The Journalist and the Murderer

by Janet Malcolm

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Ethics and Truth
The exploration of journalistic ethics is at the core of The Journalist and the Murderer. At its outset, Malcolm asserts that every reporter is ‘‘a kind of confidence man, preying on people’s vanity, ignorance or loneliness, gaining their trust and betraying them without remorse.’’ To prove her thesis, Malcolm relates the narrative of the MacDonald-McGinniss lawsuit, which has at its heart MacDonald’s contention that McGinniss had not maintained the ‘‘essential integrity’’ of his life story. By contrast, in an interview he gave after the publication of Fatal Vision, McGinniss said that his ‘‘only obligation . . . was to the truth.’’ By that, he means the truth as he (and the MacDonald trial jury) saw it: MacDonald’s guilt—not the truth that he presented to MacDonald: a belief in his innocence.

McGinniss claimed no wrongdoing. At his trial his lawyers brought in other journalists and nonfiction authors to defend his actions. William F. Buckley, Jr., admitted that he would ‘‘tell [a subject] something you don’t really believe in order to get more information from him.’’ Joseph Wambaugh, author of the true crime book The Onion Field, attempted to draw a distinction between a lie and an untruth: ‘‘A lie is something that’s told with ill will or in bad faith,’’ but an untruth is ‘‘part of a device wherein one can get at the actual truth.’’ Such defense, however, failed to convince many spectators, including the jury.

MacDonald’s suit of McGinniss stemmed from what MacDonald viewed as a colossal betrayal of trust. McGinniss asserted a false belief in MacDonald’s innocence in order to gain access to his story. MacDonald’s trust in McGinniss is readily apparent. After MacDonald was convicted and imprisoned, the correspondence between the two men reveals a closer connection than merely authorsubject. On numerous occasions, McGinniss wrote of the unfairness of MacDonald’s conviction and assured MacDonald of his friendship. MacDonald gave McGinniss permission to use his empty apartment and even to remove documents from them— documents that McGinniss would later use to vilify MacDonald. Malcolm also points out that even after the experience with McGinniss, MacDonald continued to trust journalists, for instance, granting interviews and giving materials to them. Malcolm finds such behavior—which she believes manifests a ‘‘childish trust’’ in journalists—common among subjects.

Malcolm also explores the guilt that reporters feel about deluding their subjects from a personal point of view. Clearly finding McGinniss’s actions toward MacDonald reprehensible, Malcolm still wanted to speak with McGinniss. However, McGinniss opted to end a series of projected interviews. While this crippled her endeavor to an extent, she also wrote that it freed her from the guilt she would have felt at talking to a man she thought had acted unethically, because ‘‘you can’t betray someone you barely know.’’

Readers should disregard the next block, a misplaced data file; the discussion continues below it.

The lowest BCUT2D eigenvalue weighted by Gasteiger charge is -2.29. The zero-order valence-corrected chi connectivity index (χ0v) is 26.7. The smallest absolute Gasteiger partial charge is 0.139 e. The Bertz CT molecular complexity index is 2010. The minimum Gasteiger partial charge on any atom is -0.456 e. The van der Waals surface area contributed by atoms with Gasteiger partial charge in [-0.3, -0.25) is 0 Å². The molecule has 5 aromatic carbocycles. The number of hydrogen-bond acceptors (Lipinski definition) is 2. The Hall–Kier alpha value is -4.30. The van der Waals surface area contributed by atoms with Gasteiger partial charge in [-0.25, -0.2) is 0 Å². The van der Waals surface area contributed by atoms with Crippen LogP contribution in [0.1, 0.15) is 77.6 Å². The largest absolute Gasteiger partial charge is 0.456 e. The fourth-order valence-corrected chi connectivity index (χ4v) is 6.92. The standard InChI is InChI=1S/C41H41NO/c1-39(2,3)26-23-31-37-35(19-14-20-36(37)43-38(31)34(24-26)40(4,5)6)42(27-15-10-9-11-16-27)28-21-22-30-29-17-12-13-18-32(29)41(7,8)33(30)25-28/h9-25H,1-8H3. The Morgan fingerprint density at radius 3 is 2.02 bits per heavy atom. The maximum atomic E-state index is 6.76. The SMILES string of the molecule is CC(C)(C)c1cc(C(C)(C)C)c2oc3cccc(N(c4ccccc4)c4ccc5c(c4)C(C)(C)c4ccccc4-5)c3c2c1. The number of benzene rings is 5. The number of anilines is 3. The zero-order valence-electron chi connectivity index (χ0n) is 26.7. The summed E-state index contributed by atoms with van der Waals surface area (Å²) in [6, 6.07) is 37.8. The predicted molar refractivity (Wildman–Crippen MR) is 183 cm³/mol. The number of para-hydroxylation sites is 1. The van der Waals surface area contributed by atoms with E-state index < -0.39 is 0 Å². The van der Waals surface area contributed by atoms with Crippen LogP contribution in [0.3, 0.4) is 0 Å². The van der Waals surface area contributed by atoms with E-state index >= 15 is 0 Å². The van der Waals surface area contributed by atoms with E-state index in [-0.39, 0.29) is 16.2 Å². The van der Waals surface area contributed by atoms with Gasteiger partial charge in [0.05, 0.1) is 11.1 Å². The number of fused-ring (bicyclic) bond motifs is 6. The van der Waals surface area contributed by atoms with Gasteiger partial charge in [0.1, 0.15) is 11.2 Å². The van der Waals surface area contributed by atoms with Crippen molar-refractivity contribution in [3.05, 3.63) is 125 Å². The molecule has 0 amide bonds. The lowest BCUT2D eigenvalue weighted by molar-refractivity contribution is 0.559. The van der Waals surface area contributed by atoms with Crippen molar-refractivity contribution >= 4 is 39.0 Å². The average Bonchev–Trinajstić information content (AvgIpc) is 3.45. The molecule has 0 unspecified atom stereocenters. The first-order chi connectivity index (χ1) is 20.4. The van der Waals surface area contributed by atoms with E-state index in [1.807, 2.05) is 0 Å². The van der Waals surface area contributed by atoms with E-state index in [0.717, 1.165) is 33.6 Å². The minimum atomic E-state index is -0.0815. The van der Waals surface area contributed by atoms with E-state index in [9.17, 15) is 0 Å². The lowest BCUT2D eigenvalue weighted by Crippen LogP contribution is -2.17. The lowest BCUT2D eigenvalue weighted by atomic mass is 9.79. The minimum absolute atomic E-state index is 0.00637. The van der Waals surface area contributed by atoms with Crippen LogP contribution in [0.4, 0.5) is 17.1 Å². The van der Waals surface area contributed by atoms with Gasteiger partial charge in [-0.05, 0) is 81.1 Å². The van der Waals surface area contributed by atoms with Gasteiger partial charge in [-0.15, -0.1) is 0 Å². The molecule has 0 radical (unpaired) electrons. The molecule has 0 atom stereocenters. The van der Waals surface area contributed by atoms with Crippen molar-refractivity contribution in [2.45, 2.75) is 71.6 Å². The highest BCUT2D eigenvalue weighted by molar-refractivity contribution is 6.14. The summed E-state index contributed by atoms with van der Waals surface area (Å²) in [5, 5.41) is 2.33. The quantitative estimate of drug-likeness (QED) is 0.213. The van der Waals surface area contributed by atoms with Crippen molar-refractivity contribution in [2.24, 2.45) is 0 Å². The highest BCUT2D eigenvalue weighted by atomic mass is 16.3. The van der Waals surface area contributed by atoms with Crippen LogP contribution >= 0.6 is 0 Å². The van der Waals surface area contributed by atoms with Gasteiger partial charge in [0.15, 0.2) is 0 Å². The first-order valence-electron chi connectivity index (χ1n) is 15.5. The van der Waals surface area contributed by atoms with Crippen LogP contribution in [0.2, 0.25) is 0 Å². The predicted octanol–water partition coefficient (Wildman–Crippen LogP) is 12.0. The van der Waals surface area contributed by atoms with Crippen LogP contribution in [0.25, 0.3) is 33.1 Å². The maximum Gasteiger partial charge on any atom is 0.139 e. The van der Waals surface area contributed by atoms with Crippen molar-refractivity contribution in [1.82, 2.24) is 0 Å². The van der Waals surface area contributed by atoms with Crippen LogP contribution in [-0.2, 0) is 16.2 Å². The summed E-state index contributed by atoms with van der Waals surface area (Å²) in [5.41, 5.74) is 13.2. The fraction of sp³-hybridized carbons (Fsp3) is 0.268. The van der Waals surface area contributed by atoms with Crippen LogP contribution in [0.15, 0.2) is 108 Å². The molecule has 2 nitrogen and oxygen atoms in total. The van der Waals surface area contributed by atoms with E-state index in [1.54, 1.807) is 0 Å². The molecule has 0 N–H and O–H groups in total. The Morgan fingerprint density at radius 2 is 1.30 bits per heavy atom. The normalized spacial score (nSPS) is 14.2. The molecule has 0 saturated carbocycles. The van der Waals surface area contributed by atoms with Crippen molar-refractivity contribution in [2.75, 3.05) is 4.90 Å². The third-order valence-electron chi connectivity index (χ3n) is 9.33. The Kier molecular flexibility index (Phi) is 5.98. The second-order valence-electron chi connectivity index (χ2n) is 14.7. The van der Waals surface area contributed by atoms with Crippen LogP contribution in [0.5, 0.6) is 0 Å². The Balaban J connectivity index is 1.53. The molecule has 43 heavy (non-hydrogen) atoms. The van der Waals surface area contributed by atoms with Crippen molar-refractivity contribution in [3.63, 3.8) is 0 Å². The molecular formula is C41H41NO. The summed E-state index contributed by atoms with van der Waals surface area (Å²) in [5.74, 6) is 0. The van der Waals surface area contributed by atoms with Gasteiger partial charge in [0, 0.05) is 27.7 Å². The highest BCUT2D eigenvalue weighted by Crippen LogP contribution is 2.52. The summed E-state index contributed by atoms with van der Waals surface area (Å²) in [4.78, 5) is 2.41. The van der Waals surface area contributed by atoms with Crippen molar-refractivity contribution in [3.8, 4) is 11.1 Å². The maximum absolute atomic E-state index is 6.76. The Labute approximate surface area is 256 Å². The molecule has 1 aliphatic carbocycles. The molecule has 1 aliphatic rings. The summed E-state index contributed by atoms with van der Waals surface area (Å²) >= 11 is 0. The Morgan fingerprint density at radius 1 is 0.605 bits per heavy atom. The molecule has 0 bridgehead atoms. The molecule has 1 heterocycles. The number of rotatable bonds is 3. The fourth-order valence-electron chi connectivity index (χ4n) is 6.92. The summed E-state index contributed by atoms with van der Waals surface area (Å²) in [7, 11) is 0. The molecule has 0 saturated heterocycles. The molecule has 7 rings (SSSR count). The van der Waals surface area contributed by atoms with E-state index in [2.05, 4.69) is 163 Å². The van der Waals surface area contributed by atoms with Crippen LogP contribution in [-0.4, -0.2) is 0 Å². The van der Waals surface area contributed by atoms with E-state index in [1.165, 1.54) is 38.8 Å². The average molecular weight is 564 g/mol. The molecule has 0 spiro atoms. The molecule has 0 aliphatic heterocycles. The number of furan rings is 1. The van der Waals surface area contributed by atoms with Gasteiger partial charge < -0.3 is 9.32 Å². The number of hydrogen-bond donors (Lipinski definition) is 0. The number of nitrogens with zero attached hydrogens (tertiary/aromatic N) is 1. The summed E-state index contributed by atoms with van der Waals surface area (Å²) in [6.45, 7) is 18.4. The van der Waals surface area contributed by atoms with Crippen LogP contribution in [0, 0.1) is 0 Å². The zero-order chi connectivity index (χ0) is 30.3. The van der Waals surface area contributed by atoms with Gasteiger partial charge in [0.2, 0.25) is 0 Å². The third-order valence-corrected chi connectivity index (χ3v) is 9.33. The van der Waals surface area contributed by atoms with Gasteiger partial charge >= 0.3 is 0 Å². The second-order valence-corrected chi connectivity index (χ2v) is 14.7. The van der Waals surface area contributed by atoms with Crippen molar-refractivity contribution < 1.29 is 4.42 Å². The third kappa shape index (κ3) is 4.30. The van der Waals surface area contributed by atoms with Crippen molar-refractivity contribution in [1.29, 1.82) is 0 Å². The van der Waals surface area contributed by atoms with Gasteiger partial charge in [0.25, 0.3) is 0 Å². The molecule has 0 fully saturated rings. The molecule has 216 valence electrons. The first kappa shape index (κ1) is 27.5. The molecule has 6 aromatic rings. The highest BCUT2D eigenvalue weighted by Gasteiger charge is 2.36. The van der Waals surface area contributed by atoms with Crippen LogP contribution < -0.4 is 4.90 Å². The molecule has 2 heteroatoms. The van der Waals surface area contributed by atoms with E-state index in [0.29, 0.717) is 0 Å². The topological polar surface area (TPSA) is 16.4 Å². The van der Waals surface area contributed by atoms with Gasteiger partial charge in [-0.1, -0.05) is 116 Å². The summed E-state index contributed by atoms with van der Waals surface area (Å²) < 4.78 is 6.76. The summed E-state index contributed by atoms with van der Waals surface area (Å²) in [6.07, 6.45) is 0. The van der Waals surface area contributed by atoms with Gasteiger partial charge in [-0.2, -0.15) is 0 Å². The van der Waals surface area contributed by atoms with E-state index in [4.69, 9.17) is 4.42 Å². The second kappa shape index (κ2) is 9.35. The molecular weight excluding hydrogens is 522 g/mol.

Psychoanalysis and Psychology
Throughout her work, Malcolm uses language and knowledge gleaned from her previous work on psychoanalysis and psychology. On numerous occasions, she compares the journalist’s subject to a therapy patient. For instance, in her opening pages, she likens the journalist’s subject’s discovery of his or her manipulation to a famous psychological experiment conducted in the 1960s. As another example, in discussing the trust that many subjects willingly place in journalists, Malcolm writes, ‘‘The journalistic encounter seems to have the same regressive effect on a subject as the psychoanalytic encounter.’’ Malcolm draws further parallels between the journalist-subject relationship and the analyst-patient. The subject, like the patient, will tell his or her story to anyone who will listen and always plays the dominant role. Malcolm’s journey to uncover these truths also resembles the therapeutic process. As the...

(This entire section contains 766 words.)

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journalist, she has learned how the subject acts, as the analyst learns how the patient will act. However, Malcolm is not the only person who relies on the language of psychoanalysis. The wife of MacDonald’s lawyer, herself a therapist, likens McGinniss’s conflict that arose from pretending to be MacDonald’s friend to therapy.

Psychology is also important to McGinniss’s work Fatal Vision. In this book he labeled MacDonald a psychopath and a pathological narcissist and quoted several texts that described such deviants. Though the psychiatrist Michael Stone, who was a witness for the McGinniss defense, concurred with this diagnosis, he admitted that he had never met MacDonald; he had actually drawn this conclusion years before, upon reading McGinniss’s book. Malcolm concludes that the labeling of MacDonald as a psychopath was so important to McGinniss because it allowed him to feel that he was betraying an ‘‘it,’’ not a real person.